Modern Sacred Architecture in Ireland and Germany


This conference sought to address the ways churches, synagogues, and mosques have been designed, used and understood over the last century, with a particular focus on Ireland and Germany. While classic definitions of modernity tended to represent it as a process of secularisation, in recent years there has been a deeper recognition of the cultural significance of religion in the modern world. In terms of the built environment, the facile dualism of tradition/modernity is troubled in particular by innovative and sometimes radical sacred architecture.


What may seem to be an unusual comparison makes particular sense because the first Irish architects to build modern churches were very much inspired by German precedents; one of the many ways in which these were in turn exported around the world was through the activities of Irish missionaries. Moreover, although every faith has distinctive architectural requirements, modern synagogues and mosques are often indebted to the same German precedents as many modern Irish churches. Such is certainly the case with the Terenure synagogue; one of the earliest examples of modern sacred architecture in Dublin.


Today Ireland and Germany face many of the same challenges and opportunities regarding the creation and adaption of their sacred architecture. On the one hand, due to dwindling congregations of some denominations, many buildings of a high architectural caliber, and occupying prominent locations in cities, suburbs, and towns, are no longer needed as churches. Meanwhile, continued urban expansion and the arrival of Jewish and Muslim immigrants have created a demand for new churches, synagogues, and mosques. These two stories overlap in the mosque owned by the Islamic Foundation of Ireland, which has been housed since 1983 in a former Presbyterian Church, but most adaptations are for secular uses. Meanwhile, a new wave of synagogue buildings has created an impressive set of responses to the challenge of building for Germany’s Jewish community. In Germany, as elsewhere, the construction of prominent mosques has often, but by no means always, been controversial. Many of these buildings make explicit reference to pre-modern precedents but others, as in Ireland, clearly draw upon modernism’s own history.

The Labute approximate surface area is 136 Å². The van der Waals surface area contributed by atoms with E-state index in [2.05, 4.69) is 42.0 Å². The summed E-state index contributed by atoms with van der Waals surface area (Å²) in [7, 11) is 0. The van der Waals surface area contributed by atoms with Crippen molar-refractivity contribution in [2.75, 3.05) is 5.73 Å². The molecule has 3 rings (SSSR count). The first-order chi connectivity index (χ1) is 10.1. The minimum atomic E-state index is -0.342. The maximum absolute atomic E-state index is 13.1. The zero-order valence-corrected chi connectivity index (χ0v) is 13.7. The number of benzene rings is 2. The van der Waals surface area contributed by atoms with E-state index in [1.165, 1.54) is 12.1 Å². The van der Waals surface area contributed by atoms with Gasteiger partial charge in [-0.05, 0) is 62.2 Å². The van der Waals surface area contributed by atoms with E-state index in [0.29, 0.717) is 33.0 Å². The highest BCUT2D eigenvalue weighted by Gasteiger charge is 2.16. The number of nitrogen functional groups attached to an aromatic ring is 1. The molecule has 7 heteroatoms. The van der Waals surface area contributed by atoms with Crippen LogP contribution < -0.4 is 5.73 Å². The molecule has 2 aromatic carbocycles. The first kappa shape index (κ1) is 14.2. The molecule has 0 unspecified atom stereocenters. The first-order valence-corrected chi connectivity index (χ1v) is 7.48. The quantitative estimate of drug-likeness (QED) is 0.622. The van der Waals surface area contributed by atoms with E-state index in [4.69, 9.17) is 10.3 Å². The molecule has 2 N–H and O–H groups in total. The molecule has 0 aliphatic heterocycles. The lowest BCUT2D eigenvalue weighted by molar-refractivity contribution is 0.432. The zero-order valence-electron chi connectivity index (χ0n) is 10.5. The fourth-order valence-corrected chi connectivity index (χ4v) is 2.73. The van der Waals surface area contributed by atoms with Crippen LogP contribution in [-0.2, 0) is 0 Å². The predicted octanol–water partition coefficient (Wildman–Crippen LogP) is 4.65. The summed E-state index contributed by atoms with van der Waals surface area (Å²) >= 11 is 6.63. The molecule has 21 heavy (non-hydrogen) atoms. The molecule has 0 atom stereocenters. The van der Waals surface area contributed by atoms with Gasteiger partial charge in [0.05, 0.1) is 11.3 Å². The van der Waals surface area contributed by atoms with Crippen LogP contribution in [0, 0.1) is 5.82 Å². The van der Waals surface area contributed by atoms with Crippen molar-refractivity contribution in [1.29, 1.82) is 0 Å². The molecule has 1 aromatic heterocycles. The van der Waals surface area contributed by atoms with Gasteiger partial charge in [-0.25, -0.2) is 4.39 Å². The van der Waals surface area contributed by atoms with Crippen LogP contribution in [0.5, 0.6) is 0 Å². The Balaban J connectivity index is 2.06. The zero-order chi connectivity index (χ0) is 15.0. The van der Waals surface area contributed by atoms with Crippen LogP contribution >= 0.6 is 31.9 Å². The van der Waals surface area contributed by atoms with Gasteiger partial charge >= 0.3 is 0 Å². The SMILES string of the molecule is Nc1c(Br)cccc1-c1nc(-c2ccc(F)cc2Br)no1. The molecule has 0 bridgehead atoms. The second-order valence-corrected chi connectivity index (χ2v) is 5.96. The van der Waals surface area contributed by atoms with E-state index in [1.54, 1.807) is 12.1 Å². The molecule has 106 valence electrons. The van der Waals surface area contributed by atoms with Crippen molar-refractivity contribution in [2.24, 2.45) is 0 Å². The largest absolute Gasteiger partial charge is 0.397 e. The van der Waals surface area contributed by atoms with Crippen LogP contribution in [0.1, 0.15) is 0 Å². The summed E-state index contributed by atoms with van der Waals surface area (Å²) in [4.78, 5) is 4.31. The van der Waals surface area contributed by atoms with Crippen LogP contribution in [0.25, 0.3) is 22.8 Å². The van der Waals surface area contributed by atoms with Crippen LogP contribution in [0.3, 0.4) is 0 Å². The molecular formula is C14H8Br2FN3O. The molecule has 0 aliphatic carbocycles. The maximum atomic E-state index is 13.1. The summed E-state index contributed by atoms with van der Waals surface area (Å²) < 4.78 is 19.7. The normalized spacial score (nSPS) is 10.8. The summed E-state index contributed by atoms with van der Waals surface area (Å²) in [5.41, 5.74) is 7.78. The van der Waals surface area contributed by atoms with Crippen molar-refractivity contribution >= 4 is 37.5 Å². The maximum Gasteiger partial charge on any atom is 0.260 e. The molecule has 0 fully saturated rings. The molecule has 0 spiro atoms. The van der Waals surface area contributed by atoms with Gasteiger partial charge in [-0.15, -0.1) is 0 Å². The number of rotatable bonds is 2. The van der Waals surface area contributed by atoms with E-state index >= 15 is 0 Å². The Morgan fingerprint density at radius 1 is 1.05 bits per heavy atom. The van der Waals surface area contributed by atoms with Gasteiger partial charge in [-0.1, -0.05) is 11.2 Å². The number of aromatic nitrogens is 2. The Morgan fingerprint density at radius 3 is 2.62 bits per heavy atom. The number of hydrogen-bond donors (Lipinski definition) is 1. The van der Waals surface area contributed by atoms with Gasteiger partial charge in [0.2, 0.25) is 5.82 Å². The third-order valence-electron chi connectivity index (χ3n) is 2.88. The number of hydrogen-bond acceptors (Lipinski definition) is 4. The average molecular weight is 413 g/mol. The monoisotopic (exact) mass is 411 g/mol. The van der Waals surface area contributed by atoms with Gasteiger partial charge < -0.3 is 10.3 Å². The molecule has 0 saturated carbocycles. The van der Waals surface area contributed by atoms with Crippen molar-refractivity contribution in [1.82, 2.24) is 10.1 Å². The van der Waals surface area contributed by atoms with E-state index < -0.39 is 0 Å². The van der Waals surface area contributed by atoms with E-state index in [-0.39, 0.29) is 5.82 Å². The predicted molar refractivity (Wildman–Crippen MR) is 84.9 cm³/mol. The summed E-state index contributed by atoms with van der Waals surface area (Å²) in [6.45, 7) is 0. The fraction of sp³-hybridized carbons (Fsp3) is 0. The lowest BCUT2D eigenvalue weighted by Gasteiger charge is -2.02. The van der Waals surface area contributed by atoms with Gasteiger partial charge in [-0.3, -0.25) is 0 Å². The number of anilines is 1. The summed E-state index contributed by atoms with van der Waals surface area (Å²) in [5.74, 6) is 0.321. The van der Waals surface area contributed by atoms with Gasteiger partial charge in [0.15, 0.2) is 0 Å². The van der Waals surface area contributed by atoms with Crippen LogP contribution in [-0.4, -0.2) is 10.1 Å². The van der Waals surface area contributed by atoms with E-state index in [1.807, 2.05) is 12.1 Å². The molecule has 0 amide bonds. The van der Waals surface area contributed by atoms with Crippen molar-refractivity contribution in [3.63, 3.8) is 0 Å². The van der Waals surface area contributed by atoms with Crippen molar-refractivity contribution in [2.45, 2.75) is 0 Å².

Every faith is predicated upon beliefs it presumes are eternal, but the way in which these are expressed through building has always been and remains in flux. Understanding how the eternal is restated in terms of the modern, and the history within modernism of this, enables us to better understand the place of faith and of its traces in contemporary Ireland and Germany.



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